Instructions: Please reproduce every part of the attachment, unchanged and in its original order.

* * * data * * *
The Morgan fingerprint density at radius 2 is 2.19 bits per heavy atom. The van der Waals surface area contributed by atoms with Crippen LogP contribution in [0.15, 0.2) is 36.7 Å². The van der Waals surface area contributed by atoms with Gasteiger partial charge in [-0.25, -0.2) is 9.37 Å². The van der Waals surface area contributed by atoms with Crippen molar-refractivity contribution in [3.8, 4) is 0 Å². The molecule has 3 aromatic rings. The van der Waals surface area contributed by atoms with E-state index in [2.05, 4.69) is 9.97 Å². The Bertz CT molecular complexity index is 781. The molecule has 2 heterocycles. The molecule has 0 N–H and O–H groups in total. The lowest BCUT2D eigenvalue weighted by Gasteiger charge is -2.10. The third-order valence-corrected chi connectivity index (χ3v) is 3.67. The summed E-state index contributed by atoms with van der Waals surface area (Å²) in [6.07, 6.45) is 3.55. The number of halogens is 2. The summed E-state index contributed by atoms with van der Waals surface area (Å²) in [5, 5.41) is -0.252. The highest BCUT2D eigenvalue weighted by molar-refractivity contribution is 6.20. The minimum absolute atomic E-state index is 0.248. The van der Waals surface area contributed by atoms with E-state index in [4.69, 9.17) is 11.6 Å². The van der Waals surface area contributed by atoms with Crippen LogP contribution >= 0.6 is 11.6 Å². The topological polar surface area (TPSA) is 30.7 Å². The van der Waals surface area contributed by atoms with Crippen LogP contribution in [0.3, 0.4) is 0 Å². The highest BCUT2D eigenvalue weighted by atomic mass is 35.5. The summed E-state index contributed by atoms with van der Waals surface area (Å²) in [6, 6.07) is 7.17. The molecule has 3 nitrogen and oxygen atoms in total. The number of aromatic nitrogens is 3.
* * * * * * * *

The Morgan fingerprint density at radius 2 is 2.19 bits per heavy atom. The van der Waals surface area contributed by atoms with Crippen LogP contribution in [0.15, 0.2) is 36.7 Å². The van der Waals surface area contributed by atoms with Gasteiger partial charge in [-0.25, -0.2) is 9.37 Å². The van der Waals surface area contributed by atoms with Crippen molar-refractivity contribution in [3.8, 4) is 0 Å². The molecule has 3 aromatic rings. The van der Waals surface area contributed by atoms with E-state index in [2.05, 4.69) is 9.97 Å². The Bertz CT molecular complexity index is 781. The molecule has 2 heterocycles. The molecule has 0 N–H and O–H groups in total. The lowest BCUT2D eigenvalue weighted by Gasteiger charge is -2.10. The third-order valence-corrected chi connectivity index (χ3v) is 3.67. The summed E-state index contributed by atoms with van der Waals surface area (Å²) in [6.07, 6.45) is 3.55. The number of halogens is 2. The summed E-state index contributed by atoms with van der Waals surface area (Å²) in [5, 5.41) is -0.252. The highest BCUT2D eigenvalue weighted by molar-refractivity contribution is 6.20. The minimum absolute atomic E-state index is 0.248. The van der Waals surface area contributed by atoms with E-state index in [4.69, 9.17) is 11.6 Å². The van der Waals surface area contributed by atoms with Crippen LogP contribution >= 0.6 is 11.6 Å². The topological polar surface area (TPSA) is 30.7 Å². The van der Waals surface area contributed by atoms with Crippen LogP contribution in [0.3, 0.4) is 0 Å². The highest BCUT2D eigenvalue weighted by atomic mass is 35.5. The summed E-state index contributed by atoms with van der Waals surface area (Å²) in [6, 6.07) is 7.17. The molecule has 3 nitrogen and oxygen atoms in total. The number of aromatic nitrogens is 3.